...............The Hellwig Family

Monday, October 8, 2007

Book Reports

Posted by Timothy

Did we mention that several of our family members like to write and read? Here are a couple of recent book reviews that were published here and in the Young Christian Writer's Club magazine, of which we older three are members.

Beowulf by Timothy
The very idea of Beowulf as an ancient manuscript entices you to pick up the
book, compelling you to plunge into its almost fantastic reaches. And once you've started,
it's nearly impossible to stop. This saga starts as a nostalgic poem, recounting the 'prowess
of speardanes from days long sped', elaborating on some of Beowulf's ancestors. The
reader is soon introduced to the monster Grendel 'of Cain awoke all that woful breed.' 'But
God is able this deadly foe from his deeds to turn'; hence comes Beowulf, 'A greater ne'er
saw I of warriors in world than is one of you.' Great though he is, here Beowulf meets his
match, 'But with gripe alone must I front the fiend and fight for life, foe against foe'.
Beowulf however is resolved: 'I would work the will of your people fully, or fighting fall
in death, in fiend's gripe fast,' and 'I am firm to do an earl's brave deed, or end the days of
this life of mine in the mead-hall here.' The poet skillfully conveys the poem's rich tone.
Here he is building a wall of suspense 'when the sheen of the sun they saw no more, and
dusk of night sank darkling nigh...', '...and shadowy shapes came striding on...', ' Halldefender,
watched for the monster.' 'Then from the moorland, by misty crags, with God's
wrath laden, Grendel came,' to the mead hall where warriors slept. 'He[Grendel] spied in
hall the hero-band, then laughed his heart; for the monster was minded, ere morn should
dawn, savage, to sever the soul of each, life from body.' 'Straightway he seized a sleeping
warrior for the first, and tore him fiercely asunder, the bone-frame bit, drank blood in
streams, swallowed him piecemeal,' 'Then farther he hied; for the hardy hero with hand he
grasped, felt for the foe with fiendish claw, for the hero reclining,--who clutched it boldly.'
The fact that it was written some time between the seventh and ninth century
should give it importance in its interpretive purposes. It refers to a 'Master creator', once
to a 'sovran God who avenged Cain's killing of Abel' and even to 'giants that warred with
God', 'but their wage was paid them'. Though Beowulf is a poem, a work of fiction, it is
also historical and legendary in quality. The poet was either a Christian or familiar with
Christianity, as all of these references are also recounted in the Genesis-pre flood
narrative. Moreover, he refers to God as the 'Life-Lord of men, loaned strength-wisdom'.
Pagan, Germanic tradition is sensed throughout the work, yet the God of Scripture is
dominant, reflective of the transitional times in which the poet lived as Christianity was
being spread in Anglo-Saxon England during this time. The story presents a world view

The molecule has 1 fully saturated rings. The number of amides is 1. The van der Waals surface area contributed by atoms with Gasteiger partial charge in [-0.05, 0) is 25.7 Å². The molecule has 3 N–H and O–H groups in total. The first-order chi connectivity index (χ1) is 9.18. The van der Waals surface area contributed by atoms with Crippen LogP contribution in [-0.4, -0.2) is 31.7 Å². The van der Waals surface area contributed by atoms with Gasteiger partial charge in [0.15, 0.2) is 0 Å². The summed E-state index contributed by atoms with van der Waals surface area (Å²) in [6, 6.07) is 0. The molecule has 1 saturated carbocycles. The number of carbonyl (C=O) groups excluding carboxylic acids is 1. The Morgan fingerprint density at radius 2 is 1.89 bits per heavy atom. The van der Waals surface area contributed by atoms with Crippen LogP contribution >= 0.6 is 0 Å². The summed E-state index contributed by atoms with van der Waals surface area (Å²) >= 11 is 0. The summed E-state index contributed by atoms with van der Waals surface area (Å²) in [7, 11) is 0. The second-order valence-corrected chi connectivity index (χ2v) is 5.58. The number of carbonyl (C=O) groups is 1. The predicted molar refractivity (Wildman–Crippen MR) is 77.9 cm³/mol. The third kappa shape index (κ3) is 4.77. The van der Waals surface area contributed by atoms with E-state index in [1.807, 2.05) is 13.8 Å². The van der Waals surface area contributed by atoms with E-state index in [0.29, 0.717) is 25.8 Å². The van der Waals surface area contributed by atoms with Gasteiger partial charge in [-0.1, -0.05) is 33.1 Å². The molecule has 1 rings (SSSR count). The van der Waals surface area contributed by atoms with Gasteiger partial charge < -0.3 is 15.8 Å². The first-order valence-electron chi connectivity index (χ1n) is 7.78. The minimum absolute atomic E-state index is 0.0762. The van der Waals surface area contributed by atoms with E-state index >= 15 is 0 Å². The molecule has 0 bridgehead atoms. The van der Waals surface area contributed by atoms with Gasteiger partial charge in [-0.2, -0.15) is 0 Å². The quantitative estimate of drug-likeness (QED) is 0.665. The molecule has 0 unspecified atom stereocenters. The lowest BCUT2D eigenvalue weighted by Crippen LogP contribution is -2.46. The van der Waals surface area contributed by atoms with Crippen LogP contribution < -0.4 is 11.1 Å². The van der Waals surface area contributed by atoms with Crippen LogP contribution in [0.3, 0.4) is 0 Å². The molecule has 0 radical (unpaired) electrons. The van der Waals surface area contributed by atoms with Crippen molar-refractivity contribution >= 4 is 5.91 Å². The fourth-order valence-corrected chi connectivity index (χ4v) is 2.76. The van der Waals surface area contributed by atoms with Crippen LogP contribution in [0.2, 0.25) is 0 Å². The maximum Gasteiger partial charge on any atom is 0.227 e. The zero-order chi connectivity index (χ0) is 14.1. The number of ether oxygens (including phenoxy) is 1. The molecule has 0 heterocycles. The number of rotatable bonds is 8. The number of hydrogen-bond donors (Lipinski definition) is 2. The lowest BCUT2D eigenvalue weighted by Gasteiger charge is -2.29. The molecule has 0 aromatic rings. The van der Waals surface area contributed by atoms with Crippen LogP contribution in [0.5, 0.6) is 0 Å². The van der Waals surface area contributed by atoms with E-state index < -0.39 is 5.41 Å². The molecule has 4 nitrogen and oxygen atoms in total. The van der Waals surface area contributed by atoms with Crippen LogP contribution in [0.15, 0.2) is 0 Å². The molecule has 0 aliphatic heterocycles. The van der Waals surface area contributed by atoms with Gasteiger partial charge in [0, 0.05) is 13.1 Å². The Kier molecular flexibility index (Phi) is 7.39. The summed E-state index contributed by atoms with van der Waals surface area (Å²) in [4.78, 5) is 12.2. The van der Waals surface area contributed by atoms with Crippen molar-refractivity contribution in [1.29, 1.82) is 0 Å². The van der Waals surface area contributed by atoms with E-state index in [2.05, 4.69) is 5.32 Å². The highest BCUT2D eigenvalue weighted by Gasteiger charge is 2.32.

that so contrasts modern culture and concurs with the Bible that it should cause any
serious reader to question life's most serious question: Master Creator, or Random
If you do not already have a copy of this saga, I would recommend 'Beowulf' A
Verse Translation by Frederick Rebsamen
If you like Beowulf, you might also like 'The Song of Roland'. But that's another review,
for another day.

Little Men by Gabrielle
'Little Men' is the classic sequel to 'Little Women'.
The author,Louisa May Alcott wrote many stories
and articles in her younger years to help support her
family.She traveled extensively and died in Boston
in 1888.
I was especially attracted to this story for several
reasons.I was impressed by the compassion Jo
showed to all the orphans who came to Plumfield in
trying to train them up for God,and by the way she
and her husband managed the boys,encouraging
them to do right.This story has no actual plot,its
point being to follow the adventures of the boys.The
boys are inspired to be boys and the girls to be girls.
The children are encouraged to live in peace with
one another and to solve their differences.The
Sabbath is observed and the children learn that the
Lord's Day can be quiet and still enjoyable. The
children are taught that their jobs come before play
and work is made a delight.
One of my favorite episodes is their composition
day.The Laurence Museum has just been established
and to further their knowledge of the natural world
each of the children writes a composition that he
then reads aloud to the rest of the company.It is a
very humorous occasion.An exerpt from Nan's
composition on sponges:"Another use is to wake
people up;I allude to boys par-tic-u-lar-ly..."Some
boys do not get up when called and, Mary Ann
squeezes water out of a wet sponge on their faces,
and it makes them so mad they wake up."Here the
laugh broke out,and Emil said,as if he had been hit-
"Seems to me you are wandering from the subject."
Another one of my favorites is their celebration of
Thanksgiving Day:their creativity in designing their
play and the general atmosphere of love mixed with
hearty,wholesome fun.
'Little Women' begins the adventures narrated in
'Little Men',and 'Jo's Boys' concludes it.These three
classics offer a healthy dose of a vision of what
family life could become when tempered by love


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Anonymous said...

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Hannah Koch_